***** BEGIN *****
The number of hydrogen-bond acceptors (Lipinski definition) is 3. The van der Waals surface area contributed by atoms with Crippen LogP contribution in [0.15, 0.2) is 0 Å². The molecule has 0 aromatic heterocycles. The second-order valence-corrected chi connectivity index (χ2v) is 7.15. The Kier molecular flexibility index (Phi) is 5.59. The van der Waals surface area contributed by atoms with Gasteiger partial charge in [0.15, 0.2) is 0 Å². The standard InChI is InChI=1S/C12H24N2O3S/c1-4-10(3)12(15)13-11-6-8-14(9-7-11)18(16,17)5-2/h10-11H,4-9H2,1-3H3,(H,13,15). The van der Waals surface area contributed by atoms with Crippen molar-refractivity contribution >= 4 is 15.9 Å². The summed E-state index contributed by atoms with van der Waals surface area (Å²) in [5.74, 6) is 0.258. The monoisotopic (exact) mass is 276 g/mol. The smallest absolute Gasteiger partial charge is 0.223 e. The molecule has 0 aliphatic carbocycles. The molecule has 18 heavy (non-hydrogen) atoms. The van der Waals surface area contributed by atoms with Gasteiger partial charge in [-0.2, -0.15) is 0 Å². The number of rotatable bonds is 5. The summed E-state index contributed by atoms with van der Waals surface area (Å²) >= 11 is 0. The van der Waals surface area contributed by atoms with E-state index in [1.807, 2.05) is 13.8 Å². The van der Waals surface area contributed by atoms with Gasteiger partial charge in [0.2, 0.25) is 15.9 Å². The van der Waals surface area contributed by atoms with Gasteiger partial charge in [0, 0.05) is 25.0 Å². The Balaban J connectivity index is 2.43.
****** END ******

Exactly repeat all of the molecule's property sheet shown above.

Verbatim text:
The number of hydrogen-bond acceptors (Lipinski definition) is 3. The van der Waals surface area contributed by atoms with Crippen LogP contribution in [0.15, 0.2) is 0 Å². The molecule has 0 aromatic heterocycles. The second-order valence-corrected chi connectivity index (χ2v) is 7.15. The Kier molecular flexibility index (Phi) is 5.59. The van der Waals surface area contributed by atoms with Gasteiger partial charge in [0.15, 0.2) is 0 Å². The standard InChI is InChI=1S/C12H24N2O3S/c1-4-10(3)12(15)13-11-6-8-14(9-7-11)18(16,17)5-2/h10-11H,4-9H2,1-3H3,(H,13,15). The van der Waals surface area contributed by atoms with Crippen molar-refractivity contribution >= 4 is 15.9 Å². The summed E-state index contributed by atoms with van der Waals surface area (Å²) in [5.74, 6) is 0.258. The monoisotopic (exact) mass is 276 g/mol. The smallest absolute Gasteiger partial charge is 0.223 e. The molecule has 0 aliphatic carbocycles. The molecule has 18 heavy (non-hydrogen) atoms. The van der Waals surface area contributed by atoms with Gasteiger partial charge in [-0.2, -0.15) is 0 Å². The number of rotatable bonds is 5. The summed E-state index contributed by atoms with van der Waals surface area (Å²) >= 11 is 0. The van der Waals surface area contributed by atoms with E-state index in [1.807, 2.05) is 13.8 Å². The van der Waals surface area contributed by atoms with Gasteiger partial charge in [0.2, 0.25) is 15.9 Å². The van der Waals surface area contributed by atoms with Gasteiger partial charge in [0, 0.05) is 25.0 Å². The Balaban J connectivity index is 2.43.